How much effort goes into the design of the book, for example, the cover design, font selection and so on?

I’d say the cover is one of the most crucial moments in a book’s life. We know that people look at a book’s cover in a bookshop for about 3 seconds before they decide whether or not to buy it. They may turn it over to read the back, or they may not. Either way, you have 3 seconds for your cover to tell someone 1) what the book is and 2) why they must buy it. So it’s absolutely crucial to get the cover right.
We put a huge amount of thought and effort into our covers and into the cover copy, sometimes redesigning or rewriting them two or three times over the book’s life.

Are there any up and coming books that you are publishing soon that we need to look out for?

We’ve just published Anna, a heartbreaking but uplifting love story by one of my very favourite authors, Amanda Prowse. I defy anyone to read it without shedding a tear.

On the other side of the emotional spectrum, I have had a ball working with Wendy Holden on her sparkling romantic comedy Last of the Summer Moet. If you are looking for something fun, glamorous and truly escapist, it’s perfect. (it is also 99p on kindle until the end of March!)

We’re also really excited for Gallows Court from Martin Edwards, who is President of the Detection Club, Chair of the CWA and consults on the British Library’s classic crime series. He’s won hundreds of awards and when you read Gallows Court you can see why - it’s gripping and dark, and totally unputdownable.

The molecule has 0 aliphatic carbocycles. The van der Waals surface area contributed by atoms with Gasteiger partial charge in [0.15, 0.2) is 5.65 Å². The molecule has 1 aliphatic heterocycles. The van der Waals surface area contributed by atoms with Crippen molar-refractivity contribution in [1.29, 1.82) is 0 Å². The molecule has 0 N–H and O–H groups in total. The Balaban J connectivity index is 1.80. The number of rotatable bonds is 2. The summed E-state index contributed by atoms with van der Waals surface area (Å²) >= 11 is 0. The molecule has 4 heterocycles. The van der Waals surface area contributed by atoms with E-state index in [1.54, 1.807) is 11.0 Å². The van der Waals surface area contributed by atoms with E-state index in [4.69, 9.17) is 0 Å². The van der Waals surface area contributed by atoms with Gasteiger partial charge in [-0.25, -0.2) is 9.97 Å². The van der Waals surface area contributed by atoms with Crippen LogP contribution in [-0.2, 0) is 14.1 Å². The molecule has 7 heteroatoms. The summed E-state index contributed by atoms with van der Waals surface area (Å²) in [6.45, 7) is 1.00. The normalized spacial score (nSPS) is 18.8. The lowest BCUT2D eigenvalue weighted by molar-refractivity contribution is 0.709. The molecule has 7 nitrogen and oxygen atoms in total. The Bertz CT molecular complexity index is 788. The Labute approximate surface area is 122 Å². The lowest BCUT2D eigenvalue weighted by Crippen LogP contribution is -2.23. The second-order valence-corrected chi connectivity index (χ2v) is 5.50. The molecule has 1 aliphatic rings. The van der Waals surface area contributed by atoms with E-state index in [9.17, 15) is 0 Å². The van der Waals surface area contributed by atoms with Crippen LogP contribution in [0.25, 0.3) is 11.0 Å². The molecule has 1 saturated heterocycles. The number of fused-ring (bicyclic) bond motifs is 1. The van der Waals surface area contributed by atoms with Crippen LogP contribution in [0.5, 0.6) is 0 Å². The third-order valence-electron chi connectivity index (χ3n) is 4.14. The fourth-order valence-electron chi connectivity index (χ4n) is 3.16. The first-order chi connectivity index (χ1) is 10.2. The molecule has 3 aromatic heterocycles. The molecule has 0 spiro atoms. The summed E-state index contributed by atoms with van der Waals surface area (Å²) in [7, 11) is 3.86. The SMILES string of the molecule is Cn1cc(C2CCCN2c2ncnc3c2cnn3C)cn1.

What debut authors are you publishing this year?

We are publishing two really exciting debut authors this year.

My tip for the summer is The Boy at the Door (July 2018) by new author Alex Dahl. It is a completely engrossing psychological thriller about a woman in Norway whose perfect life is destroyed when a mysterious young boy turns up at her doorstep. I raced through it.

In August, we are publishing The Psychology of Time Travel by Kate Mascarenhas - a wonderfully quirky novel about a group of female scientists who invent a time machine and use it to solve a murder. We’re describing it as a time-travel murder mystery, and everyone who’s read it, loves it.

How did you come across them?

Both authors were submitted to us by their literary agents. We tend to find most of our debut authors via literary agents, although we also welcome authors to submit directly through our submission portal ( Our digital imprint, Aria, also has a submissions portal and we’ve had some great titles acquired through this.

What title of yours has been an unexpected success?